So who is the real winner? It depends on what you need it for and how much you are willing to spend. If you want a long-range aircraft with maximum passengers, then the A350-1000 is perfect for you. But if you have a shorter route within seven hours, then the Boeing 787-10 will give you better economics.

And this is supported by the industry, with United using the 787-10 for mostly domestic operations (although they did just plan to use it to fly long-haul to NZ) and Qatar extensively using the A350-1000 to fly around the world.

Be sure to read our article, Boeing 787 vs Airbus A330neo and our other article Boing 777x vs Airbus A350. The true clash of the Titans.

Let us know who you think should win in the comments.

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George karamish

Airbus planes are just trucks – with different sizes –
Technology and competence remain to Boeing.
Stop hiding behind your small finger.

Roland Heller

what the article forgot to mention is cabin noise and comfort for passengers. Boeing aircrafts are noisy for passengers – I rather sit in a comfortable and quiet airbus on a longer flight.

Alex

True that Airbus designed cabins that are whisper quiet from engine noise….too bad all internal noise by the passengers talking …babies crying clanking of silverware are easily heard. I’ll take the white noise in a Boieng cabin that drawns out all that noise to the so called whisper quiet Airbus cabin full of noise from passengers cacking and clacketing about to unbearable levels.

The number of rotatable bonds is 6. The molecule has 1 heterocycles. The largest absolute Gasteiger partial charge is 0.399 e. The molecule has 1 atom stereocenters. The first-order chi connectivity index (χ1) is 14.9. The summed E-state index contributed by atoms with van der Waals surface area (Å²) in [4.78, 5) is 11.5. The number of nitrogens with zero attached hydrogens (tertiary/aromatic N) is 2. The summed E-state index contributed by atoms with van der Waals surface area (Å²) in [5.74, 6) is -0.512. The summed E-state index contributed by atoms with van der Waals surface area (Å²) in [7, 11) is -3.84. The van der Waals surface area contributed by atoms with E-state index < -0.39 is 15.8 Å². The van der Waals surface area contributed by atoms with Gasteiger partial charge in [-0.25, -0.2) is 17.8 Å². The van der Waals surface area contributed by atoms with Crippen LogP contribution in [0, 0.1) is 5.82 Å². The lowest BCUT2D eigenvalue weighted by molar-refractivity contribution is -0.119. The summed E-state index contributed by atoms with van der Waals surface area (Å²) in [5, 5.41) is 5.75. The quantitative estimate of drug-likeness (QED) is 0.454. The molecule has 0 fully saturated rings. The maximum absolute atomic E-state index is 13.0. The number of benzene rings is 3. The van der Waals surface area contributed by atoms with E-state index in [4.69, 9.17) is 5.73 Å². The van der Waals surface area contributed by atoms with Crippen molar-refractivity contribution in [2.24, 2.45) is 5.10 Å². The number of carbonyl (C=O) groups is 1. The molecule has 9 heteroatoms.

mckillio

Doesn’t the 787 have hgher humidity levels and higher pressurization than the a350? Increasing customer comfort.

gene

I just posted a question about this; YOU are correct and I feel I’d have avoided days of jet-lag if my return from Europe was a 787.

Andy Zawieja

Oposit

komzie

Airbus has been the leading technological company in commercial aviation, they pioneered FBW and advanced use of composites since the late 80’s, there are facts, perhaps you should be more intellectually honest and stop fanboying for Boing because well…’Murica?

john russell

The “Dreamliner” is only better in price-why? Boeing sold the first 500 at below cost. Airlines love that. Boeing has lost over 50 billion dollars on the “Dreamliner”!!!!!. wHAT NOW WITH THE 737MAX8? Boeing is going!

Nate Dogg

I know when I hear someone talking male cow excrement….

LOW Brainer

737Max8 technology. A killer airplane with a mind of its own. Airbus has been ahead of Boeing since the advent of the A320. But do we really have to be realistic ?

Andrew Boydston

The main category you missed is the market fit. Boeing exceeds the A-350 by trumping efficiency over seat miles by every type. Yes The A350 does carry more fuel to go further with more passenger thus enhanced space is needed for more customers. Airlines are looking for a business fit using seat miles metrics. A passenger in a seat will go with less expensive per mile on a specific route. The A350 has a lot of unnecessary capability each trip it takes when it can’t fill the seat or have long-range routes available. The best airplane is the one that… Read more »

Paul Proctor

Shallow journalism. These are two different size aircraft, so apples and oranges. You also forgot 787 larger windows and non-bleed air pressurization. 787 also has high-tech turbulence avoidance system. The last two I mentioned makes for a much more comfortable long distance flight for passengers. Actually, it’s Airbus that can make the price deals, as A350 development was heavily subsidized by the European governments.